Before 1578 there were in the western part of Aalter a few scattered farms from where they got to grips with the development of the Bulskampveld ("veld" = field). But until 1700 there was no hamlet on the crossing of the Aardenburgse Haringweg and the Nedere Bruggeweg. (Aardenburg is a town just across the Belgian-Dutch border, then no doubt closer to the sea, "haring" = herring and a "weg" is a way, a path or a road; "nedere" = lower and a "brug" is a bridge.)
In 1850-51 Jan Clarysse who was a priest and an architect built here one of the first neo-gothic parish churches in Flanders. In 1851 there also came a vicarage, a year later a town school and in 1895 a free school for girls. Free here means not controlled by any government. In this Catholic country most free schools were Catholic. I said "were" because now they receive so many millions in subsidies from government bodies that they have come to depend on these. And as always with the subsidies came conditions. Please read: government control. So now these schools are free and Catholic only in name.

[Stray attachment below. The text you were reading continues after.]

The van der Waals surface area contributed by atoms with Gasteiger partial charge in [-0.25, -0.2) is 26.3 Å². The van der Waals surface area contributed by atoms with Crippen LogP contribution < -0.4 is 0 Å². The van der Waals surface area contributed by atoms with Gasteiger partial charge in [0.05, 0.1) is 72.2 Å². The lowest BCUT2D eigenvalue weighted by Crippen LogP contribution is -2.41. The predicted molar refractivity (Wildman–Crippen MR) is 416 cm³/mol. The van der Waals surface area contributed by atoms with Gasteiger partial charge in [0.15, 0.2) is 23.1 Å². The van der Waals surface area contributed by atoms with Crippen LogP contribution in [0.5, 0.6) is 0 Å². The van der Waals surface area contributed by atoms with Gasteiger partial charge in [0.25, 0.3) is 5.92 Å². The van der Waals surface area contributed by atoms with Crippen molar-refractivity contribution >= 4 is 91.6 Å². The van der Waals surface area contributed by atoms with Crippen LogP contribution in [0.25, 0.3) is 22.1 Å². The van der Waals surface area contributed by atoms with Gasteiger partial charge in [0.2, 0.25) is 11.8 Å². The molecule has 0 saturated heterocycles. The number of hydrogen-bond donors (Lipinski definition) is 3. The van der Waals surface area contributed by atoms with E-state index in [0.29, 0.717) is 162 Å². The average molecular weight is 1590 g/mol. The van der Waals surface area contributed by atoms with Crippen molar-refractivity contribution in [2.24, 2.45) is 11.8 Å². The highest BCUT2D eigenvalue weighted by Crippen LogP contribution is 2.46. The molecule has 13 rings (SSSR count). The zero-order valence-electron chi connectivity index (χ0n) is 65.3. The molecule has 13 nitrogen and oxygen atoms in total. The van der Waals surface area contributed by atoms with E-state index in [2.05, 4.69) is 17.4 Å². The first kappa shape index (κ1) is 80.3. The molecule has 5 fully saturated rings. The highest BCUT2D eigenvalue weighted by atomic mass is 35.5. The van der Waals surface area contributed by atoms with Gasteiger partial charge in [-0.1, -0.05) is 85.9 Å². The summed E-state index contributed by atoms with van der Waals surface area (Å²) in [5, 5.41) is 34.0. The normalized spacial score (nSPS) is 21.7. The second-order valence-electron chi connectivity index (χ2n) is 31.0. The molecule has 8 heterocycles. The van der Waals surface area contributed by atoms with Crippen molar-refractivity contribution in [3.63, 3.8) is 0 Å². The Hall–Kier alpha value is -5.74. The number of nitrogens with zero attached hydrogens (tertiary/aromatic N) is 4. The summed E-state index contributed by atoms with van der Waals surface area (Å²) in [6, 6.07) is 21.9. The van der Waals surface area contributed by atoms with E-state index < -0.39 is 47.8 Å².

There was also a school for lace making, founded in 1847. A new building was put up for this school behind the church in 1860. And it is still there.
In 1932 the heath had disappeared but there still remained 383 ha (a little over 946 acres) of woodland. The tiny houses of the broom makers and peat diggers that still existed before WW II have now all but disappeared.
St.-Maria-Aalter is since 1 January 1977 administratively a part of
Aalter. According to
the official website of Aalter
on 1 January 2004 there were in St.-Maria-Aalter 1,851 inhabitants and on 1
January 2013 this had gone up to 2,031.
The source for much of the above is the excellent "Streekgids Meetjesland", 1998, pp. 107-109 by Geertrui De Zutter. See also: Our Sources.